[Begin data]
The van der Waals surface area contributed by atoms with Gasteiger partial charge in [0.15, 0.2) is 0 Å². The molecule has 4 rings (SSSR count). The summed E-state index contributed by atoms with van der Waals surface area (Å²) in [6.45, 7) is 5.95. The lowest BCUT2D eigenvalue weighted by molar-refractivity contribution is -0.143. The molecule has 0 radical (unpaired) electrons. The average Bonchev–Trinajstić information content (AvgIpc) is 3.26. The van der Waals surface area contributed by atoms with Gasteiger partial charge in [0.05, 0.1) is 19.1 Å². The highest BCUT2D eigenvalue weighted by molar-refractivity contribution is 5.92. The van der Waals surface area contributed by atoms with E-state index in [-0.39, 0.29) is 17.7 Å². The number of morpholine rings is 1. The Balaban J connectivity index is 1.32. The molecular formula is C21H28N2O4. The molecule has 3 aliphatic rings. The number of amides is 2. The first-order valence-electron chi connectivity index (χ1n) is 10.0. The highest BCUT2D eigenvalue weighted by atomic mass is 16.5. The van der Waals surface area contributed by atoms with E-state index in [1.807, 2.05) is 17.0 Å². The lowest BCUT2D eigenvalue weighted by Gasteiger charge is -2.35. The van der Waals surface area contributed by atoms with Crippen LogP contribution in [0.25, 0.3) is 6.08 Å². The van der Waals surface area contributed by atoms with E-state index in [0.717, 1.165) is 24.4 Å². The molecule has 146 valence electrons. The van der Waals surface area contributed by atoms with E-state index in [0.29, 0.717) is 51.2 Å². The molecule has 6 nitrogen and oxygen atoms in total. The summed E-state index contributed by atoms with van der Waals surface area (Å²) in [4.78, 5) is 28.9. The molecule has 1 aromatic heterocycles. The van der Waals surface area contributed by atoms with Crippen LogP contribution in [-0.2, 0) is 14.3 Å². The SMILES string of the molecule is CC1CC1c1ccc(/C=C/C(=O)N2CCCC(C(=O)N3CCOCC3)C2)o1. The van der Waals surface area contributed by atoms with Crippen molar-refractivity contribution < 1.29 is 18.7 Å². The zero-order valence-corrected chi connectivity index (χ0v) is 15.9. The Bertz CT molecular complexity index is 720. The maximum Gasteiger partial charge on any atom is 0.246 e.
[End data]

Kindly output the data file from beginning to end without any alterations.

The van der Waals surface area contributed by atoms with Gasteiger partial charge in [0.15, 0.2) is 0 Å². The molecule has 4 rings (SSSR count). The summed E-state index contributed by atoms with van der Waals surface area (Å²) in [6.45, 7) is 5.95. The lowest BCUT2D eigenvalue weighted by molar-refractivity contribution is -0.143. The molecule has 0 radical (unpaired) electrons. The average Bonchev–Trinajstić information content (AvgIpc) is 3.26. The van der Waals surface area contributed by atoms with Gasteiger partial charge in [0.05, 0.1) is 19.1 Å². The highest BCUT2D eigenvalue weighted by molar-refractivity contribution is 5.92. The van der Waals surface area contributed by atoms with E-state index in [-0.39, 0.29) is 17.7 Å². The number of morpholine rings is 1. The Balaban J connectivity index is 1.32. The molecular formula is C21H28N2O4. The molecule has 3 aliphatic rings. The number of amides is 2. The first-order valence-electron chi connectivity index (χ1n) is 10.0. The highest BCUT2D eigenvalue weighted by atomic mass is 16.5. The van der Waals surface area contributed by atoms with E-state index in [1.807, 2.05) is 17.0 Å². The lowest BCUT2D eigenvalue weighted by Gasteiger charge is -2.35. The van der Waals surface area contributed by atoms with Crippen LogP contribution in [0.25, 0.3) is 6.08 Å². The van der Waals surface area contributed by atoms with E-state index in [0.717, 1.165) is 24.4 Å². The molecule has 146 valence electrons. The van der Waals surface area contributed by atoms with E-state index in [0.29, 0.717) is 51.2 Å². The molecule has 6 nitrogen and oxygen atoms in total. The summed E-state index contributed by atoms with van der Waals surface area (Å²) in [4.78, 5) is 28.9. The molecule has 1 aromatic heterocycles. The van der Waals surface area contributed by atoms with Crippen LogP contribution in [-0.2, 0) is 14.3 Å². The SMILES string of the molecule is CC1CC1c1ccc(/C=C/C(=O)N2CCCC(C(=O)N3CCOCC3)C2)o1. The van der Waals surface area contributed by atoms with Crippen molar-refractivity contribution < 1.29 is 18.7 Å². The zero-order valence-corrected chi connectivity index (χ0v) is 15.9. The Bertz CT molecular complexity index is 720. The maximum Gasteiger partial charge on any atom is 0.246 e.